WASHINGTON (JTA) — Hannah Rosenthal, President Obama’s nominee for the post of special envoy to monitor and combat anti-Semitism, certainly has her work cut out for her.
According to the latest report from the Organization for Security and Cooperation in Europe, hate crimes remain “a serious problem” in the OSCE’s 56 member states. Yet, incredibly, only eight of the 56 governments provided the OSCE with data on recent anti-Semitic incidents in their countries. Clearly there are regimes that hope to preserve their country’s image by whitewashing local anti-Semitism. Confronting them will be one of Ms. Rosenthal’s many challenges.
There can be no doubt that anti-Semitism continues to manifest itself across the globe, and in a wide range of forms. In Sweden, a prominent newspaper recently accused Israelis of kidnapping Arabs in order to harvest their organs. In Honduras, political figures and pundits are blaming Jews for the country’s political crisis. In Hungary and Austria, far-right extremists are exploiting the democratic system to significantly increase their representation in parliament. And here at home, in Edison, N.J., a yeshiva student was assaulted by anti-Semitic thugs on Rosh Hashanah and a synagogue was daubed with swastikas on Yom Kippur.
The position of U.S. envoy to monitor and combat anti-Semitism was established in 2004 in response to the frightening proliferation of anti-Jewish hatred around the world. The late Rep. Tom Lantos (D-Calif.), later joined by Sen. George Voinovich (R-Ohio) and Rep. Chris Smith (R-N.J.), initiated the legislation that created the position. Lantos, a Holocaust survivor, saw echoes of a dark past in our own era, both in the spread of anti-Semitism worldwide and the failure of Western democracies to speak out against it.
Obviously there are vast differences between the Hitler period and our own era. At the same time, it is important to recognize today’s serious dangers.
When Iranian leaders threaten to annihilate Israel — and actively try to develop the weapons that would enable them to do that — they should be taken as seriously as anti-Semitic leaders in the 1930s should have been taken.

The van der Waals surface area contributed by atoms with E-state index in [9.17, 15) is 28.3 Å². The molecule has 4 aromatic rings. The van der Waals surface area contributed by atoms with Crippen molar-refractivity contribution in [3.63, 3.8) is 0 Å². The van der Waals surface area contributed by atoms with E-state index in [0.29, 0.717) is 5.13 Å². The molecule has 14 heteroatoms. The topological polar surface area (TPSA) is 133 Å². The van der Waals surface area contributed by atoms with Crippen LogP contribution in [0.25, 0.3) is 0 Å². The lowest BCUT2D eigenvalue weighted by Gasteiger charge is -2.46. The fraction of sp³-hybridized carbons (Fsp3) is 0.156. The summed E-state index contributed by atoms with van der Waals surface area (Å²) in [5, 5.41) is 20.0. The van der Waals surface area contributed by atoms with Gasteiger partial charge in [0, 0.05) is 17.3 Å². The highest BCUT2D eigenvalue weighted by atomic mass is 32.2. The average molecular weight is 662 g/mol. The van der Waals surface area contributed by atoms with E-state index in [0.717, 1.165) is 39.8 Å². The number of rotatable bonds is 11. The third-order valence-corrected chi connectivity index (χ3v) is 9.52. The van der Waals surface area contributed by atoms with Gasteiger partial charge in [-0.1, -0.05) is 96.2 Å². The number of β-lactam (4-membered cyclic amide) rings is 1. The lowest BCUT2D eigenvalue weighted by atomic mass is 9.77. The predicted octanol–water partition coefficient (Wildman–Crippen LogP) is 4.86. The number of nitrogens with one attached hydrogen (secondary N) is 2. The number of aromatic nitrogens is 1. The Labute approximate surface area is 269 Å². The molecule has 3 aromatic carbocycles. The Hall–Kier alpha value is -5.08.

When Arab regimes teach their schoolchildren to hate Jews while glorifying violence and denying the Holocaust ever took place, they must be challenged — especially when the United States is in a position to use its aid and influence with those regimes as leverage.
When Holocaust deniers claim that the Nazis’ slaughter of 6 million Jews is a myth circulated by an international Jewish propaganda machine — that, too, must be recognized as anti-Semitism.
When extremists cynically manipulate United Nations forums to blame Israel and “Zionists” for all the ills of the world, they must be denounced.
When fanatics in any country try to mask their anti-Semitism as opposition to Israel or Zionism, they must be exposed. The U.S. position on this question, as articulated in last year’s report by the State Department’s Office to Monitor and Combat Anti-Semitism, is that “the demonization of Israel or vilification of Israeli leaders, sometimes through comparisons with Nazi leaders, and through the use of Nazi symbols to caricature them, indicates an anti-Semitic bias rather than a valid criticism of policy
concerning a controversial issue.”
Some of the governments that Ms. Rosenthal investigates surely will lean on her to go easy on them in her reports. She may find herself under pressure from U.S. government officials who believe that having friendly relations with a particular regime is more important than speaking out against anti-Semitism in that country.
We hope she resists these pressures and stands up for those who were denied such help during the darkest of period in human history, the Holocaust. If she does, she will have served her office well and upheld our nation’s noble humanitarian legacy.
(Gregg Rickman served as the first U.S. special envoy to monitor and combat anti-Semitism, from 2006 to 2009. Rafael Medoff is director of The David S. Wyman Institute for Holocaust Studies.)